Kashyap Kumar Dubey
Coronavirus is having a single strand RNA and envelop cause various diseases in humans. The current, global outbreak of COVID-19 declared a pandemic by WHO (World Health Organisation) due to high transmission rate. Mortality toll increasing day by day worldwide and estimated as on date is 252K and India is having 1,568 deaths till today. One of the prime reason for increasing mortality rate is the absence of effective medicine or vaccine and it might take probably several months/years for research and development further to reach with the people worldwide.
Our Indian government has taken admirable initiatives to prevent transmission and community spread by Janta Curfew which was further renewed into Lockdown 1.0 to Lockdown 3.0. It is the only way to save the millions life as per WHO guidelines.
There will be strong future challenges for the post-COVID-19 pandemic for rag pickers/ sanitisation workers involved in the collection and treatment of municipal solid waste and wastewater treatment plants.
Viruses have a direct connection with the wastewater when they are excreted through urine and faeces. Some of these viruses infect the gastrointestinal tract and can be easily traced in the stool. Different research report(s) confirmed the presence of enveloped viruses (SARS and CMV) in urine and faeces sample with the survival time in faeces of 4 days.
In most of the Indian cities, we have the ConventionalSewage Treatment Plants (STPs), which includes the process of sedimentation, filtration and disinfection (by chlorination) which will inactivate COVID 19. So, maintain chlorination in wastewater treatment plants throughout the distribution system which would be helpful in reducing virus level after post COVID19 pandemic. Where such systems are not available people can use household methods for removal of the virus by boiling of water, so that it could be drinkable and free from virus.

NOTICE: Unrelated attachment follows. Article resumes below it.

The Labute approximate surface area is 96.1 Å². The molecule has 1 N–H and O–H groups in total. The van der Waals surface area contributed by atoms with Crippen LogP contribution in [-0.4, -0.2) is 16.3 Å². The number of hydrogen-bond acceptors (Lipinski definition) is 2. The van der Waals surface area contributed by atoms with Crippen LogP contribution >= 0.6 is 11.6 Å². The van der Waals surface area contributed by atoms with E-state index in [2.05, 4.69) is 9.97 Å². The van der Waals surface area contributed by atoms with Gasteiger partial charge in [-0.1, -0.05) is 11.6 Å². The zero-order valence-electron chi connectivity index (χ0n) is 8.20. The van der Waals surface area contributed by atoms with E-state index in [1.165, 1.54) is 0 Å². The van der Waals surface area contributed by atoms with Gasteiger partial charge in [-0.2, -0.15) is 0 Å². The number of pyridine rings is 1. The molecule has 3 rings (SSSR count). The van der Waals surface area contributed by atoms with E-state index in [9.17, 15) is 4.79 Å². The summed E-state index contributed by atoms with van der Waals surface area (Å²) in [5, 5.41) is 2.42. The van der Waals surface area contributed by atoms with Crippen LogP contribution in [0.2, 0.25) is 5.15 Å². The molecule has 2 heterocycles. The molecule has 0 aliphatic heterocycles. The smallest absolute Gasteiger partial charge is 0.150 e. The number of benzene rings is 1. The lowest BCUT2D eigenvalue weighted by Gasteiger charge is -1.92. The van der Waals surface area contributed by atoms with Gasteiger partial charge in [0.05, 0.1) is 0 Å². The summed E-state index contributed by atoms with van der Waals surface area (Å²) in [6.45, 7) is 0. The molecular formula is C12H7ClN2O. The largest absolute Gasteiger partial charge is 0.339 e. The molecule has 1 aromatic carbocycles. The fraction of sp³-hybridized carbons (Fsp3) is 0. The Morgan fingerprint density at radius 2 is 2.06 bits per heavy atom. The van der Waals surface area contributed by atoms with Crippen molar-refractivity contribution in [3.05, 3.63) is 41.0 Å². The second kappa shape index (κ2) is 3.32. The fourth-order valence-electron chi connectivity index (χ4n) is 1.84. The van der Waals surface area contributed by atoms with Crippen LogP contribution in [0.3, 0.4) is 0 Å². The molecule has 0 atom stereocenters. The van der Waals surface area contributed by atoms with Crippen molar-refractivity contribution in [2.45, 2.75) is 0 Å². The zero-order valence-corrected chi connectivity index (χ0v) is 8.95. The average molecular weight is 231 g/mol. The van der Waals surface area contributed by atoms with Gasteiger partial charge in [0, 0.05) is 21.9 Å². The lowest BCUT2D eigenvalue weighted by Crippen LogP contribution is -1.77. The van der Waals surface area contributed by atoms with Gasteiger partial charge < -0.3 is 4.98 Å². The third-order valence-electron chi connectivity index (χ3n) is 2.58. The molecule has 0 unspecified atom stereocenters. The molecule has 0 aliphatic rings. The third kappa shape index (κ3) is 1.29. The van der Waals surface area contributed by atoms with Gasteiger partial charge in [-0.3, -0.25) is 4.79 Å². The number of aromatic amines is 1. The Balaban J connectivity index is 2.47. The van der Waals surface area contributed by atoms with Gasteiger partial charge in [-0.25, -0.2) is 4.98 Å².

In our country, water generated from the wastewater treatment plants will be further used for the irrigation or sanitation etc. Before the reuse of wastewater, the assessment of the COVID 19 risk should be very much essential otherwise possibility will be high for penetration into the food chain. Sewage infrastructure strengthening should be also required which reduce the occupational exposures.
The immediate systematic investigation is needed to tackle the fear of COVID19 survival in the environment and about the safe disposal of PPE (Personnel Protection Equipment) like a long-sleeved gown, thick gloves, mask, goggles, face shield, boots. FollowWHO interim guidelines on ‘water, sanitation, hygiene and waste management for the COVID19 virus’ published on 19 March 2020. Further, Ministry of Environment, Forest and Climate change (Government of India)has already issued guidelines for bio-medical waste management rules, 2016 for management and handling of biomedical waste.
In future, we need strict guidelines, policies and regulations for persistence and transport of COVID-19 or similar kind of microorganisms in the environment. Guidelines will focus on mitigating COVID-19 spread or similar viruses
(Kashyap Kumar Dubey, Department of Biotechnology, Central University of Haryana, Mahendergarh)